Assessing storage capacity and suitability with TGS subsurface data and interpretations.

In a landmark transaction valued at $4.9 billion, ExxonMobil Corporation has successfully acquired Denbury Inc. This strategic move cements ExxonMobil as a key player in Carbon Capture, Utilization, and Storage (CCUS), amplifying its commitment to environmental stewardship. A significant outcome of this deal is the establishment of ExxonMobil as the proprietor of the largest operated CO2 pipeline network in the United States, coupled with access to over 15 onshore CO2 storage sites, as denoted in Figure 1. This arsenal of assets will be instrumental in ExxonMobil's ambitious goal of achieving net-zero greenhouse gas emissions for its operated assets by 2050. The acquisition includes significant operational areas in the Gulf Coast and Rocky Mountain regions. As these assets are developed and optimized, they have the potential to significantly reduce CO2 emissions, with an estimated reduction of over 100 million metric tons annually. TGS subsurface data and interpretive products validate storage capacity and suitability and provide formation specific insight such as for the Lower Wilcox.

Figure 1.  TGS interpretation from the Lower Wilcox geologic formation  covering AR-MS-AL, ExxonMobil’s CO2 sites, pipeline infrastructure (in yellow), and ExxonMobil’s existing projects and Class VI permits (outlined in red).

ExxonMobil has been given exclusive rights to operate and develop a CO2 sequestration site in Mississippi's Simpson and Copiah Counties, covering approximately 16,000 acres of subsurface pore space. This site, strategically located adjacent to ExxonMobil’s NEJD Pipeline, is poised to play a pivotal role in permanently sequestering industrial CO2 in underground geological formations  . With an estimated capacity of 275 million metric tons, the site exhibits favorable characteristics for Carbon Capture and Storage (CCS), as corroborated by TGS Carbon AXIOM's data. According to  interpretations, the Lower Wilcox geologic formation in the area (Figure 1) has an average net thickness of 515 feet, 22% effective porosity, and 0.85 md of permeability. This geologic formation is one of many in the area that could be targeted by ExxonMobil.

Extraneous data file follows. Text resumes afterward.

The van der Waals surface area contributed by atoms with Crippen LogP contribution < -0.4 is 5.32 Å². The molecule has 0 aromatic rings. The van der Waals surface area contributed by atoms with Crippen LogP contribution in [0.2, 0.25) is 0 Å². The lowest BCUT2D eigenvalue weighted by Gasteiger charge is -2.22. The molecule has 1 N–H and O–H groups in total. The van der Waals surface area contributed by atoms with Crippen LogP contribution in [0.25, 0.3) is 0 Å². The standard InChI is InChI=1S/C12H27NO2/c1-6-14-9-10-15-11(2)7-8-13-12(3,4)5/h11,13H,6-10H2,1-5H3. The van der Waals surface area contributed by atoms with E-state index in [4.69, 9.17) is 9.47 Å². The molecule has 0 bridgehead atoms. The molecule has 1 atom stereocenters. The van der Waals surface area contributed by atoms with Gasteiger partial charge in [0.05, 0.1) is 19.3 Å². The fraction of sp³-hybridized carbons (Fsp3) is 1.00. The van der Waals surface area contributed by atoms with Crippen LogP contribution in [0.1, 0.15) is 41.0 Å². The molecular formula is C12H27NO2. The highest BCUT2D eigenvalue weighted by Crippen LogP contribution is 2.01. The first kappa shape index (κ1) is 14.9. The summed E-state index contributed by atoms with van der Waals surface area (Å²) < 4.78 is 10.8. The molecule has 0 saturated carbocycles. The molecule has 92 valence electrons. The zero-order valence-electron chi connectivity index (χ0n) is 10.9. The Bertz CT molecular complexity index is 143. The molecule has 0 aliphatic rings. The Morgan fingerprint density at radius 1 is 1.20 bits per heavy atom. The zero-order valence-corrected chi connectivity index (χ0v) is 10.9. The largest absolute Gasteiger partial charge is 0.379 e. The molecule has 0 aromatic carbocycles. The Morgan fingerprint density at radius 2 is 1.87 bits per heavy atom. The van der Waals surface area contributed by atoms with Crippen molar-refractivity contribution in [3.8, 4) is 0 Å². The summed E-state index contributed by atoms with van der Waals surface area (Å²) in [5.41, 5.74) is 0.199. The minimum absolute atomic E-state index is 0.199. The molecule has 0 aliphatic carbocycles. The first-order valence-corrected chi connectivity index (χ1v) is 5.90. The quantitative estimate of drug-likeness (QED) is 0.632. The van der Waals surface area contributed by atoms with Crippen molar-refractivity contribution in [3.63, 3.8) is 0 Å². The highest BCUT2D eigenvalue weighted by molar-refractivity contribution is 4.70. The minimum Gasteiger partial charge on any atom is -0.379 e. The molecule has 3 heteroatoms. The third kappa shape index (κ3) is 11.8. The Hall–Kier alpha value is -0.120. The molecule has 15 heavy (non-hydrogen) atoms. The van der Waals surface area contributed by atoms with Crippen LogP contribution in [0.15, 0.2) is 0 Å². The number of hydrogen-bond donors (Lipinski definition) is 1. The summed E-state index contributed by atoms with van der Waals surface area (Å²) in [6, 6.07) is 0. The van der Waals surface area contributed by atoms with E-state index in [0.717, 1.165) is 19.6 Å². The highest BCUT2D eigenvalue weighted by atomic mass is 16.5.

Notably, this strategic move aligns seamlessly with the prevailing regulatory landscape in the US, particularly the new primacy law  governing CO2 projects, ensuring compliance with federal environmental regulations and standards. Louisiana's recent attainment of primacy over carbon sequestration injection wells stands as a crucial development, significantly streamlining approval processes for CCS projects in the state. As of January 2024, Louisiana has taken charge of 56 Class VI permit applications, a key regulatory requirement for the injection of CO2 into deep underground formations for long-term storage. ExxonMobil's commitment to environmental sustainability is further evident in its exploration of CCS with existing Class VI projects and permits in Louisiana, as shown in Figure 1. The St. Helena Parish project has geological characteristics akin to the Mississippi site within the Lower Wilcox unit, along with other geological formations . According to TGS interpretations, this project site has the capacity to store up to 6.47 million metric tons of CO2 permanently within the Lower Wilcox Formation . TGS’ upcoming expansion along the Gulf Coast will help to further analyze ExxonMobil’s pending projects and Class VI permits.

In conclusion, ExxonMobil's strategic acquisition of Denbury marks a transformative chapter in the realm of CO2 capture, storage, and sequestration. The company's comprehensive approach, encompassing strategic locations, advanced infrastructure, and compliance with evolving regulatory frameworks positions it as a trailblazer in the pursuit of a sustainable, low-carbon future.

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